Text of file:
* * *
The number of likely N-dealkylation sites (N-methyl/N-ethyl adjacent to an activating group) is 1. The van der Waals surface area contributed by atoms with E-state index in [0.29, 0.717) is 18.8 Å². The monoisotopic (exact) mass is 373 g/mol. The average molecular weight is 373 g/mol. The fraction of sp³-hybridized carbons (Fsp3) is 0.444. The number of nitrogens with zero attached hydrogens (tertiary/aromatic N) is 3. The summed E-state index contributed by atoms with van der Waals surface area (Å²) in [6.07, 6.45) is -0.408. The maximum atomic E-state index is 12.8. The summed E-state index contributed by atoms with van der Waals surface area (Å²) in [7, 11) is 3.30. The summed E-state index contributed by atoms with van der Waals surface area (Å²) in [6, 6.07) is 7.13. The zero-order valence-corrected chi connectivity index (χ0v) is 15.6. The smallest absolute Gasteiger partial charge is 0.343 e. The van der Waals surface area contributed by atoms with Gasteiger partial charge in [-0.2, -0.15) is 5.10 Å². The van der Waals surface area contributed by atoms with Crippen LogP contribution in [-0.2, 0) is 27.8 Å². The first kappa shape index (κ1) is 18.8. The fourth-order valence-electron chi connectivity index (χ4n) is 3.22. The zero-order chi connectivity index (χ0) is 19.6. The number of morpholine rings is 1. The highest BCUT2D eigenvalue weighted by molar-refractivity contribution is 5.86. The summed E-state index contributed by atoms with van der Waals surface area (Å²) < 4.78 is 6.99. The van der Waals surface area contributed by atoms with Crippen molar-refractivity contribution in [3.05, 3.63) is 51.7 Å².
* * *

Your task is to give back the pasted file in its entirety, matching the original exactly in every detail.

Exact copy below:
The number of likely N-dealkylation sites (N-methyl/N-ethyl adjacent to an activating group) is 1. The van der Waals surface area contributed by atoms with E-state index in [0.29, 0.717) is 18.8 Å². The monoisotopic (exact) mass is 373 g/mol. The average molecular weight is 373 g/mol. The fraction of sp³-hybridized carbons (Fsp3) is 0.444. The number of nitrogens with zero attached hydrogens (tertiary/aromatic N) is 3. The summed E-state index contributed by atoms with van der Waals surface area (Å²) in [6.07, 6.45) is -0.408. The maximum atomic E-state index is 12.8. The summed E-state index contributed by atoms with van der Waals surface area (Å²) in [7, 11) is 3.30. The summed E-state index contributed by atoms with van der Waals surface area (Å²) in [6, 6.07) is 7.13. The zero-order valence-corrected chi connectivity index (χ0v) is 15.6. The smallest absolute Gasteiger partial charge is 0.343 e. The van der Waals surface area contributed by atoms with Gasteiger partial charge in [-0.2, -0.15) is 5.10 Å². The van der Waals surface area contributed by atoms with Crippen LogP contribution in [-0.2, 0) is 27.8 Å². The first kappa shape index (κ1) is 18.8. The fourth-order valence-electron chi connectivity index (χ4n) is 3.22. The zero-order chi connectivity index (χ0) is 19.6. The number of morpholine rings is 1. The highest BCUT2D eigenvalue weighted by molar-refractivity contribution is 5.86. The summed E-state index contributed by atoms with van der Waals surface area (Å²) < 4.78 is 6.99. The van der Waals surface area contributed by atoms with Crippen molar-refractivity contribution in [3.05, 3.63) is 51.7 Å².